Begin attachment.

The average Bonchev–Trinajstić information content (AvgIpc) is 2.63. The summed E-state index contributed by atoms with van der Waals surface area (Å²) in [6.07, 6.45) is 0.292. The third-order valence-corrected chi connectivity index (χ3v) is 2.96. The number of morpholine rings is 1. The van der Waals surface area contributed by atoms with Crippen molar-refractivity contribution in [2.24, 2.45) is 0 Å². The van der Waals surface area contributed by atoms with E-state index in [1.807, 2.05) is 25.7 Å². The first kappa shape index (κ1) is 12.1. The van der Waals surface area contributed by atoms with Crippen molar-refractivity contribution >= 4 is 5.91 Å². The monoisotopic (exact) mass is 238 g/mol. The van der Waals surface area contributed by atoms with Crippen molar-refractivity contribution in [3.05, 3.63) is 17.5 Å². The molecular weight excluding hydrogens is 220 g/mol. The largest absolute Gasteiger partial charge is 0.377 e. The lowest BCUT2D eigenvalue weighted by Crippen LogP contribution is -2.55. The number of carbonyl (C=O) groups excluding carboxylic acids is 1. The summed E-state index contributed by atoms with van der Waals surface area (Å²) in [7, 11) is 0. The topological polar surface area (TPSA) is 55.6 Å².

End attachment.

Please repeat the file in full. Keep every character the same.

The average Bonchev–Trinajstić information content (AvgIpc) is 2.63. The summed E-state index contributed by atoms with van der Waals surface area (Å²) in [6.07, 6.45) is 0.292. The third-order valence-corrected chi connectivity index (χ3v) is 2.96. The number of morpholine rings is 1. The van der Waals surface area contributed by atoms with Crippen molar-refractivity contribution in [2.24, 2.45) is 0 Å². The van der Waals surface area contributed by atoms with E-state index in [1.807, 2.05) is 25.7 Å². The first kappa shape index (κ1) is 12.1. The van der Waals surface area contributed by atoms with Crippen molar-refractivity contribution >= 4 is 5.91 Å². The monoisotopic (exact) mass is 238 g/mol. The van der Waals surface area contributed by atoms with Crippen molar-refractivity contribution in [3.05, 3.63) is 17.5 Å². The molecular weight excluding hydrogens is 220 g/mol. The largest absolute Gasteiger partial charge is 0.377 e. The lowest BCUT2D eigenvalue weighted by Crippen LogP contribution is -2.55. The number of carbonyl (C=O) groups excluding carboxylic acids is 1. The summed E-state index contributed by atoms with van der Waals surface area (Å²) in [7, 11) is 0. The topological polar surface area (TPSA) is 55.6 Å².